Community Health and Medicine Undergraduate Certificate
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Enhancing the health and quality of life for individuals and communities are central goals to societies the world over. Medical sociology is a subfield devoted to the study of population health, health care systems and policy, and the social dimensions of illness and healing. Medical sociologists study the causes of health inequalities, social constructions of health and illness, origins of medical authority, doctor-patient relationships, community influences on health, and the social forces that affect policy. The Sociology Department's Community Health and Medicine Certificate provides training in the core research methodologies and theories of medical sociology, examining individual experience, institutional structures, laws and policies that affect health, and broader systems of inequality that lead to unequal rates of illness and access to care. This certificate provides depth of training in these areas and is ideal for students interested in graduate-level study and social research on health and medicine as well as those interested in careers in public health, health care services, and non-profit organizations.
Upon successful completion of the certificate, students will:
Articulate the central explanations for historical shifts in disease, including neighborhood effects and behaviors that may increase the risk of disease and mortality
Identify social factors that contribute to population health inequalities, including race, ethnicity, gender, class, immigration status, sexuality, or disability
Understand the social influences that shape medical authority, knowledge, and patient experiences with illness and treatment
Be able to use different methodologies to understand the social aspects of health and medicine
Know how to conduct original research, analyze policy, and evaluate community needs for organizations devoted to improving population health
- This is an on-campus or online program.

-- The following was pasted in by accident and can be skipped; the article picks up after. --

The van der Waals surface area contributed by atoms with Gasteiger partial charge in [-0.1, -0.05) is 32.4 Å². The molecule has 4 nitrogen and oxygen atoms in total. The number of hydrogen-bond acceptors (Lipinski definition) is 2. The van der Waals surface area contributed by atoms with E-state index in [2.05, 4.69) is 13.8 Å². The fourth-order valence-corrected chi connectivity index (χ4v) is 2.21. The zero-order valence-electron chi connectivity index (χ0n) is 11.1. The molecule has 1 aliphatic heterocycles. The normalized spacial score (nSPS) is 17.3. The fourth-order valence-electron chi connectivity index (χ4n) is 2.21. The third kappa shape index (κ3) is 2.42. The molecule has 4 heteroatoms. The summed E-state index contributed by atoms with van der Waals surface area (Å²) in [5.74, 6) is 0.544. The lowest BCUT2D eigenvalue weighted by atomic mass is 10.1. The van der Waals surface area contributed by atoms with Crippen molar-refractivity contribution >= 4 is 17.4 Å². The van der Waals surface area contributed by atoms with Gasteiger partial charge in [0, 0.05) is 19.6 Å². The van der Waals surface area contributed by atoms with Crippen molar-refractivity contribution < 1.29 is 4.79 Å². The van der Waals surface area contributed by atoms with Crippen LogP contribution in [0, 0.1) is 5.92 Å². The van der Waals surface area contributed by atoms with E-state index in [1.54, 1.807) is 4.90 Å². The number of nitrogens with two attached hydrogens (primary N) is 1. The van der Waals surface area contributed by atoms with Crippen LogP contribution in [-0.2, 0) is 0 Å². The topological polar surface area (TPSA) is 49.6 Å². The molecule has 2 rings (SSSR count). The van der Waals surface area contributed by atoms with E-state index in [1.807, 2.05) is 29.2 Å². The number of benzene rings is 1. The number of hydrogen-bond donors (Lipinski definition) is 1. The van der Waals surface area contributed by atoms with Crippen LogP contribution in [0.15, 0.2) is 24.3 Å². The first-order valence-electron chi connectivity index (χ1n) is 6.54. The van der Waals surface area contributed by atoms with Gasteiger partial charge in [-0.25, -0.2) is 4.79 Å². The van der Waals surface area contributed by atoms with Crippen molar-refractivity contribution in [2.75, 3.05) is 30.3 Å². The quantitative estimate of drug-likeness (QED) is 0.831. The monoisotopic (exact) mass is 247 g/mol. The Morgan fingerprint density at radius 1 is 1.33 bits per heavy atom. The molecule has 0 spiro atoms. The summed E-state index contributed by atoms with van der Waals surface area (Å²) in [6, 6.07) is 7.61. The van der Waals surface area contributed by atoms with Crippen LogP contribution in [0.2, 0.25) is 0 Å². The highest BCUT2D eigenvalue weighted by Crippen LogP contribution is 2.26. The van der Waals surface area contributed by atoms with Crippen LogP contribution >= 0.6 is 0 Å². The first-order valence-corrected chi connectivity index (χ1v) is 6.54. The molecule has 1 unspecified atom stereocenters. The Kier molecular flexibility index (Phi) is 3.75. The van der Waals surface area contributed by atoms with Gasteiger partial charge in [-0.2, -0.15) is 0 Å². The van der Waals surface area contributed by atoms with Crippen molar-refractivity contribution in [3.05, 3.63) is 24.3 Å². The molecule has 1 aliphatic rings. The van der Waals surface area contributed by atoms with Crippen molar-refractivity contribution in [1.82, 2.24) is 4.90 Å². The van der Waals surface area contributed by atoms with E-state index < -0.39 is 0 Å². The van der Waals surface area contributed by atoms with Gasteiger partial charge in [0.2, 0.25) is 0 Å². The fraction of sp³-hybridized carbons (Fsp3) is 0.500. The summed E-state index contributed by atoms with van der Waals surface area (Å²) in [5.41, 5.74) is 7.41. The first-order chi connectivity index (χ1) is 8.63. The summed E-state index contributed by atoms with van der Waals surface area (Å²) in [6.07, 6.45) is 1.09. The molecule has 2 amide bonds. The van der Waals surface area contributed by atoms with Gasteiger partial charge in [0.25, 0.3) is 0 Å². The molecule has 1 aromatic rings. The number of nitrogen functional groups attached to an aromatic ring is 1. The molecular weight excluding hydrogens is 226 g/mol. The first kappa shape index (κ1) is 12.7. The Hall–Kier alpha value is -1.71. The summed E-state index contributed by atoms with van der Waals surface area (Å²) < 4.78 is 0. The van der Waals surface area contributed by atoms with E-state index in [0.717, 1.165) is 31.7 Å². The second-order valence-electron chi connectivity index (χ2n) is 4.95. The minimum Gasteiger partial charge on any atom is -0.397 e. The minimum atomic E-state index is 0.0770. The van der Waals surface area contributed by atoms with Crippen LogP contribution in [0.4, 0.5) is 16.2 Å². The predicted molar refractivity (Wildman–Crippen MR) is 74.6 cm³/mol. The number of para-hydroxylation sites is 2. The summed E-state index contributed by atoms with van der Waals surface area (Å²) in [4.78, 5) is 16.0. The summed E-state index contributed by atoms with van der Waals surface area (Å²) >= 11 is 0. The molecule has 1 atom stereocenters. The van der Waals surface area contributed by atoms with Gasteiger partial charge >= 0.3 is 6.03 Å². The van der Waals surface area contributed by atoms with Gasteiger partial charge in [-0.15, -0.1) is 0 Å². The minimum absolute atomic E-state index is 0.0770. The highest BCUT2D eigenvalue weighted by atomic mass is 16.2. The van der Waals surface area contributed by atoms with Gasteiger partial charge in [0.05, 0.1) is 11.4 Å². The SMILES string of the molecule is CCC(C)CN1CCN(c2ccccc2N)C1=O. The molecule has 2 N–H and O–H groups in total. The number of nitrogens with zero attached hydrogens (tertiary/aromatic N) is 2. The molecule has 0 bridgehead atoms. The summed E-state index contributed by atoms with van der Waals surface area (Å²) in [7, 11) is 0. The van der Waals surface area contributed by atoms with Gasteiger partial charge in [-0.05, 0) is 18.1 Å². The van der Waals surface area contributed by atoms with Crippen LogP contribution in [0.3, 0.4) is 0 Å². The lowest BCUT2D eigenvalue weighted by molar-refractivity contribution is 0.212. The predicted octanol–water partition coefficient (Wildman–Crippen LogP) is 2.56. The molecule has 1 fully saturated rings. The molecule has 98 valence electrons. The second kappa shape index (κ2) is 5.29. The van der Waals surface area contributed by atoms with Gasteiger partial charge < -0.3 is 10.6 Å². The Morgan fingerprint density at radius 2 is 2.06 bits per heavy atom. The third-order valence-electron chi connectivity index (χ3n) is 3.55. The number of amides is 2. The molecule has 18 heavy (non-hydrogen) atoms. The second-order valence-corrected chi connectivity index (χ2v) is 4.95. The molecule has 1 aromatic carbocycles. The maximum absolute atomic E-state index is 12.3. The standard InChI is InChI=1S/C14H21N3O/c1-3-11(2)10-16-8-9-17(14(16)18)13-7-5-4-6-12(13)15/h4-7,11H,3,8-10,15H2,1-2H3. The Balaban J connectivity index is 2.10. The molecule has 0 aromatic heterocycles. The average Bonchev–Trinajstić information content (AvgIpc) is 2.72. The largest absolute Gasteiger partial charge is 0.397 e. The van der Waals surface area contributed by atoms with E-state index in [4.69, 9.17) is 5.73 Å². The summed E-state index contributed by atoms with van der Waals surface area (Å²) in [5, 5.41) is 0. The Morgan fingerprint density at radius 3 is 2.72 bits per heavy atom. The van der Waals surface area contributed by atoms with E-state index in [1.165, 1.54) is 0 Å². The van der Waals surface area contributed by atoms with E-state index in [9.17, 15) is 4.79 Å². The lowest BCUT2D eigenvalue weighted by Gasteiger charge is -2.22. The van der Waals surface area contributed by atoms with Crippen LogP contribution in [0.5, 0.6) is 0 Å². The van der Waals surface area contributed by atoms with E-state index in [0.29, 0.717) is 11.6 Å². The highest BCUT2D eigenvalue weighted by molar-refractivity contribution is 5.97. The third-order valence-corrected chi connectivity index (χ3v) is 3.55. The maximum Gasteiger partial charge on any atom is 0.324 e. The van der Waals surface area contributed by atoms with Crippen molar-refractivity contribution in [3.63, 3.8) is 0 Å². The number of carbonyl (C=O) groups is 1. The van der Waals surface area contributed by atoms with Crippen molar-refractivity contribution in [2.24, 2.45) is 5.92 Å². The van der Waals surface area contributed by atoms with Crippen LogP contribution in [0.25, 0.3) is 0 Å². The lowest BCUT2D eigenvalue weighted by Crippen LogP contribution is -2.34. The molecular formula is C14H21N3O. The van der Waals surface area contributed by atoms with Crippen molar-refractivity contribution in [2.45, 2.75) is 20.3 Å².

Declaring This Certificate
Eligibility: While housed in Sociology, the study of health and medical issues is in fact a multidisciplinary field that draws from diverse liberal arts fields, including Anthropology, Communications, Psychology, and History, among others. Thus, CU Denver undergraduate students in any discipline can enroll in the certificate program. This certificate is also available to non-degree-seeking students who already have earned a BA or BS degree, either at CU Denver or elsewhere.
Application procedures: Student are encouraged to contact the Director of the Community Health and Medicine Certificate at any point in their undergraduate studies to inform them of their plan to pursue this certificate. Providing their student identification number and an unofficial transcript will assist the Director in advising them. The certificate is awarded to the student upon successful completion of required coursework and an assessment exam.
These program requirements are subject to periodic revision by the academic department, and the College of Liberal Arts and Sciences reserves the right to make exceptions and substitutions as judged necessary in individual cases. Therefore, the College strongly urges students to consult regularly with their Community Health and Medicine advisor to confirm the best plans of study before finalizing them.
Students must satisfy all requirements as outlined below and by the department offering the certificate.